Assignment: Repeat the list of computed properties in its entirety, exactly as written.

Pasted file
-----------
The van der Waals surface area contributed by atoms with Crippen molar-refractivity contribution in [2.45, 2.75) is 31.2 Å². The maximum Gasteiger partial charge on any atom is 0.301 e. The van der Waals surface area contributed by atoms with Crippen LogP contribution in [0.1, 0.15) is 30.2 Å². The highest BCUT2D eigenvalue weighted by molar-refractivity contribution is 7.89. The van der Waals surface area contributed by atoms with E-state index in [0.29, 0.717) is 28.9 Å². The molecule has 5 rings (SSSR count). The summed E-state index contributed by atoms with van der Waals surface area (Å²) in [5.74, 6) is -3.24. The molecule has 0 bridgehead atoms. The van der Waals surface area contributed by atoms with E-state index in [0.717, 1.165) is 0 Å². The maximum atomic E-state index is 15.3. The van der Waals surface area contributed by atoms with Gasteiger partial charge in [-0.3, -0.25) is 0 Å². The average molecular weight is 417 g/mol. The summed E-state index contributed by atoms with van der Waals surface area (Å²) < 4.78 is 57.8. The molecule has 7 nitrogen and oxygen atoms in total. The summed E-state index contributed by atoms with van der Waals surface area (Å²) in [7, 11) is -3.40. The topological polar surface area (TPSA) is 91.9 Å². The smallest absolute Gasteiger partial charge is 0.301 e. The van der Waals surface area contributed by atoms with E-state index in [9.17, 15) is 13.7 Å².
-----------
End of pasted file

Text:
The van der Waals surface area contributed by atoms with Crippen molar-refractivity contribution in [2.45, 2.75) is 31.2 Å². The maximum Gasteiger partial charge on any atom is 0.301 e. The van der Waals surface area contributed by atoms with Crippen LogP contribution in [0.1, 0.15) is 30.2 Å². The highest BCUT2D eigenvalue weighted by molar-refractivity contribution is 7.89. The van der Waals surface area contributed by atoms with E-state index in [0.29, 0.717) is 28.9 Å². The molecule has 5 rings (SSSR count). The summed E-state index contributed by atoms with van der Waals surface area (Å²) in [5.74, 6) is -3.24. The molecule has 0 bridgehead atoms. The van der Waals surface area contributed by atoms with E-state index in [0.717, 1.165) is 0 Å². The maximum atomic E-state index is 15.3. The van der Waals surface area contributed by atoms with Gasteiger partial charge in [-0.3, -0.25) is 0 Å². The average molecular weight is 417 g/mol. The summed E-state index contributed by atoms with van der Waals surface area (Å²) < 4.78 is 57.8. The molecule has 7 nitrogen and oxygen atoms in total. The summed E-state index contributed by atoms with van der Waals surface area (Å²) in [7, 11) is -3.40. The topological polar surface area (TPSA) is 91.9 Å². The smallest absolute Gasteiger partial charge is 0.301 e. The van der Waals surface area contributed by atoms with E-state index in [9.17, 15) is 13.7 Å².